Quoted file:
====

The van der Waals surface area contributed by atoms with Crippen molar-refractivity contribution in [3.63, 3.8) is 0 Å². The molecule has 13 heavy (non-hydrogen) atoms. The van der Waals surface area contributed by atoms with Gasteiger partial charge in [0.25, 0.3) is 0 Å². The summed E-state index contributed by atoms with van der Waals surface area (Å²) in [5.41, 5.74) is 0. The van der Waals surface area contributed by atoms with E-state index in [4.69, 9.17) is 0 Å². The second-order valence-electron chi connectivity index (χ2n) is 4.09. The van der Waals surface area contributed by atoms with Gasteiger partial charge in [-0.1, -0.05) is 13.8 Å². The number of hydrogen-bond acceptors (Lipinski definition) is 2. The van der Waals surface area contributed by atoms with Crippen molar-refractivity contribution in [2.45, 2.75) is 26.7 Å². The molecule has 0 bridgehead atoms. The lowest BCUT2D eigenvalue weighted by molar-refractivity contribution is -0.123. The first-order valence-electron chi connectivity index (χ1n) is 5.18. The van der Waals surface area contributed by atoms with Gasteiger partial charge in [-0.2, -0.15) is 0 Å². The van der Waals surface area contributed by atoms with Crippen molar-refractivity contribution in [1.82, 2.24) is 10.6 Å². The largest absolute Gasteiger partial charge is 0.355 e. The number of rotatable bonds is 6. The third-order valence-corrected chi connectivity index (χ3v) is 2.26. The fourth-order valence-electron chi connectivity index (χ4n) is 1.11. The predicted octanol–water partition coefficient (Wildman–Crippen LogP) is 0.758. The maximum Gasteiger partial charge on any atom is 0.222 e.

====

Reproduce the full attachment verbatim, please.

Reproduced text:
The van der Waals surface area contributed by atoms with Crippen molar-refractivity contribution in [3.63, 3.8) is 0 Å². The molecule has 13 heavy (non-hydrogen) atoms. The van der Waals surface area contributed by atoms with Gasteiger partial charge in [0.25, 0.3) is 0 Å². The summed E-state index contributed by atoms with van der Waals surface area (Å²) in [5.41, 5.74) is 0. The van der Waals surface area contributed by atoms with E-state index in [4.69, 9.17) is 0 Å². The second-order valence-electron chi connectivity index (χ2n) is 4.09. The van der Waals surface area contributed by atoms with Gasteiger partial charge in [-0.1, -0.05) is 13.8 Å². The number of hydrogen-bond acceptors (Lipinski definition) is 2. The van der Waals surface area contributed by atoms with Crippen molar-refractivity contribution in [2.45, 2.75) is 26.7 Å². The molecule has 0 bridgehead atoms. The lowest BCUT2D eigenvalue weighted by molar-refractivity contribution is -0.123. The first-order valence-electron chi connectivity index (χ1n) is 5.18. The van der Waals surface area contributed by atoms with Gasteiger partial charge in [-0.2, -0.15) is 0 Å². The van der Waals surface area contributed by atoms with Crippen molar-refractivity contribution in [1.82, 2.24) is 10.6 Å². The largest absolute Gasteiger partial charge is 0.355 e. The number of rotatable bonds is 6. The third-order valence-corrected chi connectivity index (χ3v) is 2.26. The fourth-order valence-electron chi connectivity index (χ4n) is 1.11. The predicted octanol–water partition coefficient (Wildman–Crippen LogP) is 0.758. The maximum Gasteiger partial charge on any atom is 0.222 e.